Art struggled to get Internet access and finally downloaded some weather information. There were three possible onboard sources of Internet access, and none of them were connecting. Even my BlackBerry would lose consciousness every few minutes.

The forecast said that the rain would stop in mid-morning. Then the next several days would be rainy and cold. We could stay, but there would be nothing to do outside, and nothing to do on the boat. We decided to move on and take our lay day some other time.

Art found a protected harbor about twenty miles away. A small hotel had several guest pontoons and offered wireless Internet service, useful in case ours remained elusive. Though there didnt appear to be anything else around, and no town to speak of, a hotel always means that there’s a restaurant.

We were able to sail again for most of the day. Within a few miles of our destination, the winds died and rain arrived. We hid under the dodger. Then, miraculously, the rain stopped just before we needed to get out from under cover and dock.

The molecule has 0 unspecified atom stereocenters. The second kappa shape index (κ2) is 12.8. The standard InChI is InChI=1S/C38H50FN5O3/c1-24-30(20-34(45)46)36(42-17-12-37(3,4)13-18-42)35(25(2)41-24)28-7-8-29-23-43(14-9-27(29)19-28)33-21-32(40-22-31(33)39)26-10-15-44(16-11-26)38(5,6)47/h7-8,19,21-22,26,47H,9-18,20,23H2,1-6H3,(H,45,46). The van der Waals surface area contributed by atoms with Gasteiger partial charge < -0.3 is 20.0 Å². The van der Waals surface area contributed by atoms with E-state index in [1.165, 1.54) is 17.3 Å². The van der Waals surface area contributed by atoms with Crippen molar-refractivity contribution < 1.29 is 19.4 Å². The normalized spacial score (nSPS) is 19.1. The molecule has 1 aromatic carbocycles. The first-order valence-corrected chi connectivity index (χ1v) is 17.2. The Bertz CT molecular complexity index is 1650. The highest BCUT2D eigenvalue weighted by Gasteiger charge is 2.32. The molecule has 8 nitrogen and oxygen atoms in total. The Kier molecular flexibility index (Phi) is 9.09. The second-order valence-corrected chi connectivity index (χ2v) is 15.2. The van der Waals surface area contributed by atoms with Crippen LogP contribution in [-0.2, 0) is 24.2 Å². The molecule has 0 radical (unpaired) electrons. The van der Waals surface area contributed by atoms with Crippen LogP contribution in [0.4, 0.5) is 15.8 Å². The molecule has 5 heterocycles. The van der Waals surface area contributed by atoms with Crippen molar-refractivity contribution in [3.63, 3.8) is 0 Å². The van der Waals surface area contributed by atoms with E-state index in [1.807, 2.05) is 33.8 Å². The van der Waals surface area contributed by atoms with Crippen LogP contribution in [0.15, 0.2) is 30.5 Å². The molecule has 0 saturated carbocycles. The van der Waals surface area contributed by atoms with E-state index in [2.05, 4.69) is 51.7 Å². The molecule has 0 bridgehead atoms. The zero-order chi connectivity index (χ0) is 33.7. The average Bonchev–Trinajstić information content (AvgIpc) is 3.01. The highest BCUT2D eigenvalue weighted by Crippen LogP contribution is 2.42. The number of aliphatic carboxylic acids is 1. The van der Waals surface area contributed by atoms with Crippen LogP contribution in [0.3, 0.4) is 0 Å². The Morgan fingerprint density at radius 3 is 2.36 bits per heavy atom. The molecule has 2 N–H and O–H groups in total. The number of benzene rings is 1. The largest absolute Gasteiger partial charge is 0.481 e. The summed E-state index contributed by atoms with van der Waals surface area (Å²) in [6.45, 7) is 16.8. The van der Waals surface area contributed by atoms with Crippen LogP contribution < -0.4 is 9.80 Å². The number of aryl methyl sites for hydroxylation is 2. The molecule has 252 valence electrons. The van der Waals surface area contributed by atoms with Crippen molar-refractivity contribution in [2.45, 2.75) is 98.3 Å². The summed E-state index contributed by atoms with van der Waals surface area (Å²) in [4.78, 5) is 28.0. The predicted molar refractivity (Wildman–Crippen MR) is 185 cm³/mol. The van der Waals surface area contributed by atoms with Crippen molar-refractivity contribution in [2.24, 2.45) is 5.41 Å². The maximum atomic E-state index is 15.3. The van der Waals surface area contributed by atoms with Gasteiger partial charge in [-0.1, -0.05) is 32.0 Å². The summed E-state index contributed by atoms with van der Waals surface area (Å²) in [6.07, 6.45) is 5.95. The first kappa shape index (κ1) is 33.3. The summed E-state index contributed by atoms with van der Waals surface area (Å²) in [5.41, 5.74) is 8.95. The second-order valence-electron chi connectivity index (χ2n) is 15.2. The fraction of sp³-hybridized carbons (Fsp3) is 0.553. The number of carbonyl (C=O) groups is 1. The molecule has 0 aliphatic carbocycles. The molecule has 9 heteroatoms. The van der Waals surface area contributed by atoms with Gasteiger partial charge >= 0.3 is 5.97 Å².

The entrance to Rødøy was dominated by a mountain. The side overlooking the channel was rough and bare. To me, it was chiseled into an elephant’s face in profile. Just beyond the face, though, bright green shrubbery covered the rest of the mountain, as if it was a fuzzy shirt up to the elephant’s neck. It was an elephant chia pet, but a hundred stories high.